Seven Ways to Accelerate Your Job Search

Accelerate your job search. For anyone looking for a job, it can be tough to stand out from the crowd.

While the labor market remains steady, our 2024 Hiring and Leadership Trends survey found that some consumer sector companies are expecting to pause or eliminate jobs. Likewise, other studies show that a larger pool of job hunters are competing for fewer job postings.

So how do you set yourself up for success in a competitive market? I recently had the pleasure of sitting down with Kate Sargent, a talent acquisition leader and coach who has worked with top consumer brands ranging from The North Face to Allbirds to The Citizenry.

Together, Kate and I pulled back the curtain on what hiring managers are looking for—and how both active and passive job seekers can strengthen their job searches. Here are seven takeaways from our conversation:

Focus is the foundation for a successful job search.

As you search for a job, it’s easy to lose focus and walk down paths that don’t truly interest you. A lot of people make the mistake of applying everywhere and then become frustrated when they don’t see results.

You can avoid this pitfall by being laser-focused on the location, industry, and specific job scope and scale you’re pursuing. For starters, identify no more than three different job titles—along with the industry that interests you and the specific area you’d like to live. Getting focused is the first step to an effective job search.

Get clear on your strengths (and your weaknesses).

When you start your job search, it’s also important to know your strengths and weaknesses—and you can obtain greater clarity by accessing your memory. Write down at least one example for each strength. Highlight how you’ve applied each strength in a real-life situation, including any qualitative outcomes or quantitative metrics. What goals did you accomplish and what problems did you solve using each strength? And conversely, what are two to three things you’re not great at doing or that you don’t like to do?

Distill and communicate your personal narrative.

Your resume is your account of what you’ve done in the past. LinkedIn bridges your past with your present passions and interests. And job interviews are the path to your future. When you interview for a position, the trick is to frame your past and present accomplishments in a way that relates to the work you want to do in the future. To do that, you need to create a succinct personal narrative. Write it down, memorize it, and be prepared to share it when you’re asked about your background.

Expand your use of LinkedIn.

It’s important to write a compelling “About” section on LinkedIn that highlights your most impressive accomplishments and explains your passions. But there’s so much more to this platform.

Get the most from LinkedIn by using it to research roles and cultivate new relationships. One way to use this tool is to find the LinkedIn profiles for the positions you’re interested in and then develop relationships with these contacts at industry trade shows and conferences. Likely, these same people are getting calls from recruiters and can let you know of job opportunities they’re not pursuing. And when they switch jobs themselves, you’ll see their updated LinkedIn profiles, alerting you to job openings before they’re posted.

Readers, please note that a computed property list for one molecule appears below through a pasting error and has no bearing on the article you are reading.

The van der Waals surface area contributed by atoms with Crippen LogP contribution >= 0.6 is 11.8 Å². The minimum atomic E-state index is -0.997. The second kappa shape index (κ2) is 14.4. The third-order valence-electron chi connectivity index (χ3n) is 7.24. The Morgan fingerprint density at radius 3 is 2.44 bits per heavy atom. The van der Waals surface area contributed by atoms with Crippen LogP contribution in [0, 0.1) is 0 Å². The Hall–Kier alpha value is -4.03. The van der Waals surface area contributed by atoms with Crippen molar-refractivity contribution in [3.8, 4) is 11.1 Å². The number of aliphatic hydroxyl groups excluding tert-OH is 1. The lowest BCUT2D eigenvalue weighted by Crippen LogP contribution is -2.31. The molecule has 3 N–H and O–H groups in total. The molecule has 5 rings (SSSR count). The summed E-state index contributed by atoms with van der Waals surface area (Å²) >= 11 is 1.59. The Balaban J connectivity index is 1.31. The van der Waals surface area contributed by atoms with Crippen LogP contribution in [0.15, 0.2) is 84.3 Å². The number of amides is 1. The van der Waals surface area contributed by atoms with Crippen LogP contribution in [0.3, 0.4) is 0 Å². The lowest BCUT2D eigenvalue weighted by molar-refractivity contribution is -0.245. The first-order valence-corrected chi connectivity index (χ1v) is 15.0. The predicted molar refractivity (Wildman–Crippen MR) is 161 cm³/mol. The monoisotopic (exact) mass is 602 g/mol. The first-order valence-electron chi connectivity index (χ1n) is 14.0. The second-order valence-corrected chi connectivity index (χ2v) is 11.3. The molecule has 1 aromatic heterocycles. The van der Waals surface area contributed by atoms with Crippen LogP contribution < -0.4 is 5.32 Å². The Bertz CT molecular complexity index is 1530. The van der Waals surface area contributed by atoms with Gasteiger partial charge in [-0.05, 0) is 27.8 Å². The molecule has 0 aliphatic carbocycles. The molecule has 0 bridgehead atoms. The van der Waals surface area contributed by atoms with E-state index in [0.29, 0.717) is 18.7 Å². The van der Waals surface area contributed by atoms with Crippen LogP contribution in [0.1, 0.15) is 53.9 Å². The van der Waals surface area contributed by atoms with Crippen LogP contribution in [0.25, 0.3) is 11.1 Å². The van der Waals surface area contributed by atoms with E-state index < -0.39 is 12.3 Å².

Network more successfully.

Don’t wait until you’re actively searching for a job to begin developing relationships. Be intentional about networking throughout your career. Attend industry events on an ongoing basis, and spend time maintaining your network and building new connections. It is well worth the time investment.

Also, make sure your relationships are authentic and reciprocal. Always be responsive and helpful to people who reach out to you, whether you know them or not. And when you ask for help, think about what you could be offering the other person. The best way to build your own social capital is by investing in the success of others.

Track your progress.

Conducting a job search means keeping a lot of balls in the air, and the process can get complex. To stay organized, we recommend keeping a simple spreadsheet of the companies you’re interested in, the people you’ve already reached out to, and those you have yet to contact. Note the names of recruiters, what jobs you’ve applied for, and the specific dates you’ve followed up.

Also, track the interview questions you’ve been asked so you can work on your responses and strengthen them the next time around. Tracking your efforts keeps you focused on your goals, while helping you chip away at your “to do” list in a more organized fashion.

Play the long game.

Searching for a job takes time, and there can be a lot of ups and downs. It’s important to think of your job search as a marathon and not a sprint. Take time each day to focus on self-care. Exercise, diet, and sleep. Volunteer, take courses, read, and spend time with family and friends. By taking care of yourself, you’ll cope more effectively with the stress a job search can bring. Ultimately, strategy, focus, and persistence will land you the job you want. What you need along the way are perspective and a positive outlook.

For more tips on how to enhance your job search, be sure to listen to my recent conversations with Kate Sargent.

A Recruiter’s Perspective on Job Search Strategy Part 1: Preparing and Networking

Listen to the podcast – Part 1

A Recruiter’s Perspective on Job Search Strategy Part 2: Interviewing

Listen to the podcast – Part 2